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3D reconstruction using Structure-from-Motion: a new technique for morphological measurement of tree root systems



Clarification of root architecture is important for understanding tree root functions. 3D laser scanning reconstructs the 3D structure of root system with high accuracy, but the devices are large and expensive. The Structure-from-Motion with multi-view stereo-photogrammetry (SfM-MVS) method reconstructs the 3D structure of an object from multiple images. This method is suitable for field research because it acquires the 3D data with a commercially available digital camera. Our aim in this study was to test the applicability of the SfM-MVS method for morphological measurement of tree root systems.


The 3D root system model was created using a dummy and three black pine (Pinus thunbergii) root systems. Image data were collected from the root systems using a camera and reconstructed using the free software, VisualSfM and MeshLab. We evaluated the accuracy of morphological data estimated from the 3D models by comparing them with real data obtained from manual measurements of the root systems.


The 3D reconstructions of the dummy and black pine root systems were successful. The root mean squared error values for the morphological features in the pine root systems ranged from 4 to 24%, which was sufficiently accurate for a successful 3D model. However, the RMSE values were larger than that of dummy root, ranging from 2 to 9%.


The SfM-MVS method is a new tool, based on non-specialised equipment and free software, to obtain the 3D structure of tree root systems. The morphological features of it can be successfully measured from the reconstructed models.

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Availability of data and material

The datasets generated during and/or analyzed during the current study are available from the corresponding author on reasonable request.

Code availability

Not applicable.


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We thank Mr. Shigetomo Ohashi (Manbokuen), for their invaluable field assistance. We also thank the Aichi Prefecture Fisheries Center, Aichi Prefectural Government, Tahara City Government for permission to use the field site. We further thank Dr. Toshifumi Kimura for internally reviewed. We thank Dr. Leonie Seabrook from Edanz Co., Ltd. for editing English of a draft of this manuscript.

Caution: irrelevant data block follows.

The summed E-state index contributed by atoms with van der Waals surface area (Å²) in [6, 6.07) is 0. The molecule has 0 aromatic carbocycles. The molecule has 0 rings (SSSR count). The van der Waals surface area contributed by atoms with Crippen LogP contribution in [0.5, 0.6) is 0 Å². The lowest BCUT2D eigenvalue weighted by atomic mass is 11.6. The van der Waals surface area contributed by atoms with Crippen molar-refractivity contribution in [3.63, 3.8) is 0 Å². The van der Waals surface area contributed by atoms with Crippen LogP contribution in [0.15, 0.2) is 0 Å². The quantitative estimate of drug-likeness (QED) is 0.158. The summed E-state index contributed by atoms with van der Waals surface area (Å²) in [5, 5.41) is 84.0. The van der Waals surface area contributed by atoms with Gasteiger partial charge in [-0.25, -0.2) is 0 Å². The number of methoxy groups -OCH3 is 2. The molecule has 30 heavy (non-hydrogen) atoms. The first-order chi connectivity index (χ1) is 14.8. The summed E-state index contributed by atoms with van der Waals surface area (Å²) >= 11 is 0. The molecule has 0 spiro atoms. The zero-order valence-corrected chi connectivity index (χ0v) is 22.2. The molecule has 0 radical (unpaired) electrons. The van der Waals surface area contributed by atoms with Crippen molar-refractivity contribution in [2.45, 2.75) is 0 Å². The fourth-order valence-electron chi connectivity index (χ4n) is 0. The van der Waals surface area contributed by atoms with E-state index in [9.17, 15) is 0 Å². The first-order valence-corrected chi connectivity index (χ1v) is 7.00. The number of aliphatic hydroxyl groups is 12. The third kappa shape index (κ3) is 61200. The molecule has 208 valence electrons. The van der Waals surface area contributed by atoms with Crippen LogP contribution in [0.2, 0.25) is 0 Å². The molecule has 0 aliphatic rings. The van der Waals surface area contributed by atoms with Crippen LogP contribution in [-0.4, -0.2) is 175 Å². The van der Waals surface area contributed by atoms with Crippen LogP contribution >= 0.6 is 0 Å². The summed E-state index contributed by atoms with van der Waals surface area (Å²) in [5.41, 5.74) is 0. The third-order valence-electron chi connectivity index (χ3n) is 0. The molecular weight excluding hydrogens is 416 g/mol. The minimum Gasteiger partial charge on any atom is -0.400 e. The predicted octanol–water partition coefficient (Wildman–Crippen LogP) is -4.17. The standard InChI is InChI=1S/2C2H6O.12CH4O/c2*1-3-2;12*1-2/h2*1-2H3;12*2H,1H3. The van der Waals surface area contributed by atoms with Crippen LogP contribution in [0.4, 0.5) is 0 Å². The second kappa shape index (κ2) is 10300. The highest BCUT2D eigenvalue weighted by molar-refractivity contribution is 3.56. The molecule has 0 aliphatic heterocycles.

This study was partly supported by JSPS KAKENHI Grants no. JP20H03040, JP20H03028, JP18H02243, JP20KK0241, by JSPS Bilateral Program Grants no. JPJSBP120209933 and by the 28th and 29th Botanical Research Grants of ICHIMURA Foundation for New Technology.

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Yuki Okamoto and Hidetoshi Ikeno conceived the research idea; all authors collected the data; Yuki Okamoto performed statistical analyses; Yuki Okamoto, with contributions from Mizue Ohashi and Hidetoshi Ikeno, wrote the paper; all authors discussed the results and commented on the manuscript.

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Correspondence to Yuki Okamoto.

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Supplementary Information

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Supplementary file2 (MP4 3461 kb) Online Resource 2 The 3D model of black pine Root B produced using SfM-MVS.


Supplementary file1 (PPTX 40 kb) Online Resource 1 The drawing of the dummy root system. This is made of five long horizontal roots (A to E), five short horizontal roots (F to J), and one vertical root (K). The length of A-E, F-J and K were 0.75 to 0.85, 0.40 to 0.45 and 0.5 m respectively. The diameter of A-E, F-J and K were 20 to 40, 20 to 40 and 150 mm, respectively.


Supplementary file3 (PPTX 820 kb) Online Resource 3 The complete 3D model (a) and three incomplete 3D models (b, c and d) of Roots A made by SfM-MVS. In the case of (c), a part of the root system was wrongly reproduced above the stump.


Supplementary file4 (PPTX 207 kb) Online Resource 4 Regression analysis of the data from actual and SfM-MVS measurements in the three black pine root systems (Roots A, B and C). (a)-(c), (d)-(f) and (g)-(i) are the diameter, length, and angle, respectively. The dotted line shows the slope of 1.00.

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Okamoto, Y., Ikeno, H., Hirano, Y. et al. 3D reconstruction using Structure-from-Motion: a new technique for morphological measurement of tree root systems. Plant Soil (2022).

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  • 3D model
  • SfM-MVS
  • Root system architecture
  • Morphometry
  • VisualSfM
  • MeshLab